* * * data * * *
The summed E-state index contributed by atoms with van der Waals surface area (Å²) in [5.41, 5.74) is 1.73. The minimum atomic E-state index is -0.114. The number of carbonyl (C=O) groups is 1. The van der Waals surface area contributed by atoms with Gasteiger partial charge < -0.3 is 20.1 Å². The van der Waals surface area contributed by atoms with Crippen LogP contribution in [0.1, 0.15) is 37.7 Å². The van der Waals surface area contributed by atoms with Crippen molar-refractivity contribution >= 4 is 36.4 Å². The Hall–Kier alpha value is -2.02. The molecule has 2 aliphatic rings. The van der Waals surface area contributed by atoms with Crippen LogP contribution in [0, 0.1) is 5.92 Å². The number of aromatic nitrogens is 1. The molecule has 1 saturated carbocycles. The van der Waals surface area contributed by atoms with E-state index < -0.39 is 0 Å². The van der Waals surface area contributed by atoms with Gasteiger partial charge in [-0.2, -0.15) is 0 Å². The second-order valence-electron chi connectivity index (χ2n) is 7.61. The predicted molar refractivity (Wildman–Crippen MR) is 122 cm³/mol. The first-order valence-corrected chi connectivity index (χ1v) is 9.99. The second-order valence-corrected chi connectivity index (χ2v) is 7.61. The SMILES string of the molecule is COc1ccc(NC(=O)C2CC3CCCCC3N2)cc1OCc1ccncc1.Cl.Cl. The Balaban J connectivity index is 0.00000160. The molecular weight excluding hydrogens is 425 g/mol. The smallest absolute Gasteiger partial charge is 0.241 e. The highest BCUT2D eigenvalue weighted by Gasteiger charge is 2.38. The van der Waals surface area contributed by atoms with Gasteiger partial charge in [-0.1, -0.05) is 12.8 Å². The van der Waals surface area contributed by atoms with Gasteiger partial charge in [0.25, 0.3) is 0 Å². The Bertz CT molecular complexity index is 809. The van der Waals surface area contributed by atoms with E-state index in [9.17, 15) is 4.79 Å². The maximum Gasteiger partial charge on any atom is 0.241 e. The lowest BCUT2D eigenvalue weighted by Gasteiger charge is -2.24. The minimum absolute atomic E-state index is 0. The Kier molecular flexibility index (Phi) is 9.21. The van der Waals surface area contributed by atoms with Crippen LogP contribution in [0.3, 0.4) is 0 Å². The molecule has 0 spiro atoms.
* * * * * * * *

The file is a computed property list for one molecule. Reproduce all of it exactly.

The summed E-state index contributed by atoms with van der Waals surface area (Å²) in [5.41, 5.74) is 1.73. The minimum atomic E-state index is -0.114. The number of carbonyl (C=O) groups is 1. The van der Waals surface area contributed by atoms with Gasteiger partial charge < -0.3 is 20.1 Å². The van der Waals surface area contributed by atoms with Crippen LogP contribution in [0.1, 0.15) is 37.7 Å². The van der Waals surface area contributed by atoms with Crippen molar-refractivity contribution >= 4 is 36.4 Å². The Hall–Kier alpha value is -2.02. The molecule has 2 aliphatic rings. The van der Waals surface area contributed by atoms with Crippen LogP contribution in [0, 0.1) is 5.92 Å². The number of aromatic nitrogens is 1. The molecule has 1 saturated carbocycles. The van der Waals surface area contributed by atoms with E-state index < -0.39 is 0 Å². The van der Waals surface area contributed by atoms with Gasteiger partial charge in [-0.2, -0.15) is 0 Å². The second-order valence-electron chi connectivity index (χ2n) is 7.61. The predicted molar refractivity (Wildman–Crippen MR) is 122 cm³/mol. The first-order valence-corrected chi connectivity index (χ1v) is 9.99. The second-order valence-corrected chi connectivity index (χ2v) is 7.61. The SMILES string of the molecule is COc1ccc(NC(=O)C2CC3CCCCC3N2)cc1OCc1ccncc1.Cl.Cl. The Balaban J connectivity index is 0.00000160. The molecular weight excluding hydrogens is 425 g/mol. The smallest absolute Gasteiger partial charge is 0.241 e. The highest BCUT2D eigenvalue weighted by Gasteiger charge is 2.38. The van der Waals surface area contributed by atoms with Gasteiger partial charge in [-0.1, -0.05) is 12.8 Å². The van der Waals surface area contributed by atoms with Gasteiger partial charge in [0.25, 0.3) is 0 Å². The Bertz CT molecular complexity index is 809. The van der Waals surface area contributed by atoms with E-state index in [9.17, 15) is 4.79 Å². The maximum Gasteiger partial charge on any atom is 0.241 e. The lowest BCUT2D eigenvalue weighted by Gasteiger charge is -2.24. The minimum absolute atomic E-state index is 0. The Kier molecular flexibility index (Phi) is 9.21. The van der Waals surface area contributed by atoms with Crippen LogP contribution in [0.3, 0.4) is 0 Å². The molecule has 0 spiro atoms.